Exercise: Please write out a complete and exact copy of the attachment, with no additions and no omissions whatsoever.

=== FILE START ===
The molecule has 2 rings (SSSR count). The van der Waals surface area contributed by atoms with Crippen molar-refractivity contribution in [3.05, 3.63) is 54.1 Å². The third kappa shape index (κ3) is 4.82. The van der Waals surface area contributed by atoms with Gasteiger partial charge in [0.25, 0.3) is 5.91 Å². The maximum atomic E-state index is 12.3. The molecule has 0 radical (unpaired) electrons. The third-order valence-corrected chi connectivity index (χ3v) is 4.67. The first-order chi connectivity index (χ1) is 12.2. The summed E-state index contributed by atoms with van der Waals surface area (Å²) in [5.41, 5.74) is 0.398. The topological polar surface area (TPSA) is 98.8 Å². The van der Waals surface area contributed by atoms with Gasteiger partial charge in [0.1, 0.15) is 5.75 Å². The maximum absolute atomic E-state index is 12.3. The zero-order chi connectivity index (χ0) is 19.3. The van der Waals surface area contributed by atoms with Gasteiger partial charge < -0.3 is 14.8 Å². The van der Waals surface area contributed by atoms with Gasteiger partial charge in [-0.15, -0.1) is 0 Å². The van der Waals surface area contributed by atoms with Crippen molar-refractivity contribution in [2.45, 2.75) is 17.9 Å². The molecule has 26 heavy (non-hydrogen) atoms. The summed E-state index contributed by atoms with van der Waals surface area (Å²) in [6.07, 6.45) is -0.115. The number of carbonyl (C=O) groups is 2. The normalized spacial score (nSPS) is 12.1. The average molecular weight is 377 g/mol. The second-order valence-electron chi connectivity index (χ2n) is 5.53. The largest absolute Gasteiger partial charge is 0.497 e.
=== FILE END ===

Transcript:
The molecule has 2 rings (SSSR count). The van der Waals surface area contributed by atoms with Crippen molar-refractivity contribution in [3.05, 3.63) is 54.1 Å². The third kappa shape index (κ3) is 4.82. The van der Waals surface area contributed by atoms with Gasteiger partial charge in [0.25, 0.3) is 5.91 Å². The maximum atomic E-state index is 12.3. The molecule has 0 radical (unpaired) electrons. The third-order valence-corrected chi connectivity index (χ3v) is 4.67. The first-order chi connectivity index (χ1) is 12.2. The summed E-state index contributed by atoms with van der Waals surface area (Å²) in [5.41, 5.74) is 0.398. The topological polar surface area (TPSA) is 98.8 Å². The van der Waals surface area contributed by atoms with Gasteiger partial charge in [0.1, 0.15) is 5.75 Å². The maximum absolute atomic E-state index is 12.3. The zero-order chi connectivity index (χ0) is 19.3. The van der Waals surface area contributed by atoms with Gasteiger partial charge < -0.3 is 14.8 Å². The van der Waals surface area contributed by atoms with Gasteiger partial charge in [-0.15, -0.1) is 0 Å². The van der Waals surface area contributed by atoms with Crippen molar-refractivity contribution in [2.45, 2.75) is 17.9 Å². The molecule has 26 heavy (non-hydrogen) atoms. The summed E-state index contributed by atoms with van der Waals surface area (Å²) in [6.07, 6.45) is -0.115. The number of carbonyl (C=O) groups is 2. The normalized spacial score (nSPS) is 12.1. The average molecular weight is 377 g/mol. The second-order valence-electron chi connectivity index (χ2n) is 5.53. The largest absolute Gasteiger partial charge is 0.497 e.